Particularly the countries of the South,
Argentina, Brazil, Uruguay and Paraguay contain vast resources
of livestock and produce huge quantities of meat.
In short Latin America possesses practically every
conceivable kind of raw materials and its economy is geared
entirely to the exploitation of these natural resources*
The
United States, on the other hand, while also a rich source of
raw materials, and also largely engaged in the exploitation of
these resources, has increasingly applied its economy to the
processing of these products and to the production of manu­
factured goods of all varieties.
Because of its economic universality the United States
has not only become the richest country but has also become
more nea.rly self-sufficient than any other country in the
world.
With a few exceptions the United States need not rely
on any foreign sources of raw materials and finds markets for
the great majority of its varied products in its own territory.
Foreign trade for this reason is of but secondary importance
to the United States.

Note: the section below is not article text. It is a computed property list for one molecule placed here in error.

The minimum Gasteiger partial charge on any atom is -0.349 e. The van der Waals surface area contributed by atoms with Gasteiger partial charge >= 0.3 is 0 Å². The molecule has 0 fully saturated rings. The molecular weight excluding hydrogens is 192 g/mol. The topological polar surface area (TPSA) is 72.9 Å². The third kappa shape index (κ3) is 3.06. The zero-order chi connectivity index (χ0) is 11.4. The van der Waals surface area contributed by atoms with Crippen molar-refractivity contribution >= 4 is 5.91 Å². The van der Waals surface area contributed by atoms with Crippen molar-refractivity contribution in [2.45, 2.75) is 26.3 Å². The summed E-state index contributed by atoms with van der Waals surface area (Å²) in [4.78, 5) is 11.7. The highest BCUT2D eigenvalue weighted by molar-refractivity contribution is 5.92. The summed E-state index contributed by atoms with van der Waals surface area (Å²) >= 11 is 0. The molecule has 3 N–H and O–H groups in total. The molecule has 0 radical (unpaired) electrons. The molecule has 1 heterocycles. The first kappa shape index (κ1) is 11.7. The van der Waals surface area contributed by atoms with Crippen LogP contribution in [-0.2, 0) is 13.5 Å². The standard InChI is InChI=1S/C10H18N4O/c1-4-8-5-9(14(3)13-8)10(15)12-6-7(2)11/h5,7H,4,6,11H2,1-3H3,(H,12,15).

This is borne out by trade statistics
which show that the total foreign trade of the United States
amounts to less than
10% of the total trade of the nation
while the comparable figure for England, for example, would be
more nearly 40$*
This is not to say, as many people hastily
do say, that the foreign trade of the United States is not of
paramount significance .to the welfare and prosperity of the
nation.
On the contrary, the country foreign trade, small
though it may be relative to its domestic trade, occupies a
strategic position in its economy,
A. falling off in the ex­
ternal trade may well be a prelude to more serious internal
economic disturbances and for this reason the United States
has jealously maintained its external trade position and
policy*
But it is true that a complete cessation of inter­
national economic relations would probably be less disastrous
to the United States than to any other civilized country, with